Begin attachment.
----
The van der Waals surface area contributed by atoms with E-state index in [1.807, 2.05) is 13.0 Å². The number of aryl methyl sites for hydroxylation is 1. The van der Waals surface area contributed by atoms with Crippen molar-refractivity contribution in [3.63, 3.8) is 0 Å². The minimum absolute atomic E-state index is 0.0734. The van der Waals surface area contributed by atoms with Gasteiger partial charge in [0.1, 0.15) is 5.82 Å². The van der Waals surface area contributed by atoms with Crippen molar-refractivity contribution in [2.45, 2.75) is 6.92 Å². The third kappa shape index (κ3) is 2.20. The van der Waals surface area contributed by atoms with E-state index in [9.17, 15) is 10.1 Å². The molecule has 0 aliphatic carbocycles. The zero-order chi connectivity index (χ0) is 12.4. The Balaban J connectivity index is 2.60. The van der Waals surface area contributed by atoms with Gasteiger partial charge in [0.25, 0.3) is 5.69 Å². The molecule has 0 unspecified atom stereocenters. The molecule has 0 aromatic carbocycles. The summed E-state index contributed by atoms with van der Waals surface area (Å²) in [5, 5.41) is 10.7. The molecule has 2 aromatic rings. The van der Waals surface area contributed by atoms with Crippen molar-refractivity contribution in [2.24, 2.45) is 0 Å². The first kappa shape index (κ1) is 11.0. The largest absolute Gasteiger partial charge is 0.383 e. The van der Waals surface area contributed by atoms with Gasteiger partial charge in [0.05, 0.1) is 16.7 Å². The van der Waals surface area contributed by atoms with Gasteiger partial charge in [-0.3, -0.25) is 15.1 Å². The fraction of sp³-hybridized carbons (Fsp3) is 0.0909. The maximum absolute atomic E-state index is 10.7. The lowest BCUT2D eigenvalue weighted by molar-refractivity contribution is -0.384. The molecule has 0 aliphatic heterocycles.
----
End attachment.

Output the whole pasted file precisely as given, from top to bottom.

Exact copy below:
The van der Waals surface area contributed by atoms with E-state index in [1.807, 2.05) is 13.0 Å². The number of aryl methyl sites for hydroxylation is 1. The van der Waals surface area contributed by atoms with Crippen molar-refractivity contribution in [3.63, 3.8) is 0 Å². The minimum absolute atomic E-state index is 0.0734. The van der Waals surface area contributed by atoms with Gasteiger partial charge in [0.1, 0.15) is 5.82 Å². The van der Waals surface area contributed by atoms with Crippen molar-refractivity contribution in [2.45, 2.75) is 6.92 Å². The third kappa shape index (κ3) is 2.20. The van der Waals surface area contributed by atoms with E-state index in [9.17, 15) is 10.1 Å². The molecule has 0 aliphatic carbocycles. The zero-order chi connectivity index (χ0) is 12.4. The Balaban J connectivity index is 2.60. The van der Waals surface area contributed by atoms with Gasteiger partial charge in [0.25, 0.3) is 5.69 Å². The molecule has 0 unspecified atom stereocenters. The molecule has 0 aromatic carbocycles. The summed E-state index contributed by atoms with van der Waals surface area (Å²) in [5, 5.41) is 10.7. The molecule has 2 aromatic rings. The van der Waals surface area contributed by atoms with Crippen molar-refractivity contribution in [2.24, 2.45) is 0 Å². The first kappa shape index (κ1) is 11.0. The largest absolute Gasteiger partial charge is 0.383 e. The van der Waals surface area contributed by atoms with Gasteiger partial charge in [0.05, 0.1) is 16.7 Å². The van der Waals surface area contributed by atoms with Gasteiger partial charge in [-0.3, -0.25) is 15.1 Å². The fraction of sp³-hybridized carbons (Fsp3) is 0.0909. The maximum absolute atomic E-state index is 10.7. The lowest BCUT2D eigenvalue weighted by molar-refractivity contribution is -0.384. The molecule has 0 aliphatic heterocycles.